Jo Redman is a highly decorated kickboxer from England. Since she began training at 13, she’s amassed multiple world championships and national championships (including the WCK World Champion in 2011, 2012 and 2013, and the WAKO British Champion in 2013 and 2014) and received an MAI (Martial Arts Illustrated) Hall of Fame Award.
Just as Redman was starting to find her footing as a competitive athlete, she received a pair of diagnoses that helped her to really figure out who she was as a person and a martial artist. After a lifetime of feeling like she was somehow different from her teammates and her peers, and never quite fitting in, Redman was diagnosed with Asperger’s Syndrome in early adulthood. An autism spectrum disorder, Asperger’s is characterized by social impairments, problems with nonverbal communication, sensory sensitivities, repetitive behavior patterns, and an often narrow and extremely focused area of interests that’s known is autism circles as “special interests.” Earlier this year, at the age of 28, she was also diagnosed with Attention Deficit Hyperactive Disorder—better known as ADHD—which is a fairly common comorbidity of autism.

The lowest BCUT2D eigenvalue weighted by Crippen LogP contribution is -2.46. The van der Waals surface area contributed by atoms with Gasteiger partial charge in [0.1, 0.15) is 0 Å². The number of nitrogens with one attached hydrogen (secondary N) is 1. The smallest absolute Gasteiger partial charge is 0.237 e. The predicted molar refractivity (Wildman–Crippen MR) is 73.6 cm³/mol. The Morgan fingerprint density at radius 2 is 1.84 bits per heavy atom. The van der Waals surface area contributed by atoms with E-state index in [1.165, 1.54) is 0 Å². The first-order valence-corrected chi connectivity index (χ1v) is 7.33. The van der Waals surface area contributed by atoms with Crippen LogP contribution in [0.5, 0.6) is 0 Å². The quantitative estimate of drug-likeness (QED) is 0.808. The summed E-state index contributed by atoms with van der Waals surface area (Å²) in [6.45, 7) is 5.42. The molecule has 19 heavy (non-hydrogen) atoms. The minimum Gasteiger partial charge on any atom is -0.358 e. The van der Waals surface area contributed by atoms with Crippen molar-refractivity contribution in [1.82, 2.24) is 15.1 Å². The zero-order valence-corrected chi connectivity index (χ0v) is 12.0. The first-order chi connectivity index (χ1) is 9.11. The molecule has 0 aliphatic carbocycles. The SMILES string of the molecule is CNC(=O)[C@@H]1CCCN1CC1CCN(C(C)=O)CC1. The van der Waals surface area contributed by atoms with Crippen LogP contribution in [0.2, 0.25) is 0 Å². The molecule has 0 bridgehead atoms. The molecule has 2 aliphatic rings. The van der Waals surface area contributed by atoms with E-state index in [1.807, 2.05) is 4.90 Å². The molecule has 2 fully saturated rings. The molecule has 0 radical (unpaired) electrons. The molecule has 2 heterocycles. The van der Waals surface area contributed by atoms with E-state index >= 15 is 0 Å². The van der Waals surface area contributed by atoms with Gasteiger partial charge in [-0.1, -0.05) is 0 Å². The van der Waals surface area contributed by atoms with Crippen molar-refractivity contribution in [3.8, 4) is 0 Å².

Now, when she’s not competing or training, Redman faces something that most people would consider far more intimidating than an opponent who quite literally wants to kick your ass: public speaking. The champ and autism ambassador delivers talks on her life with AS and ADHD and her success as an athlete.
I was taken with Redman’s story not just because it’s inspirational—although it certainly is that—but because it feels so familiar. My own background in striking sports (Muay Thai in my case) has been both far less extensive and far less successful than hers, but there is one major similarity: I, too, was diagnosed with Asperger’s as an adult, in the middle of my training.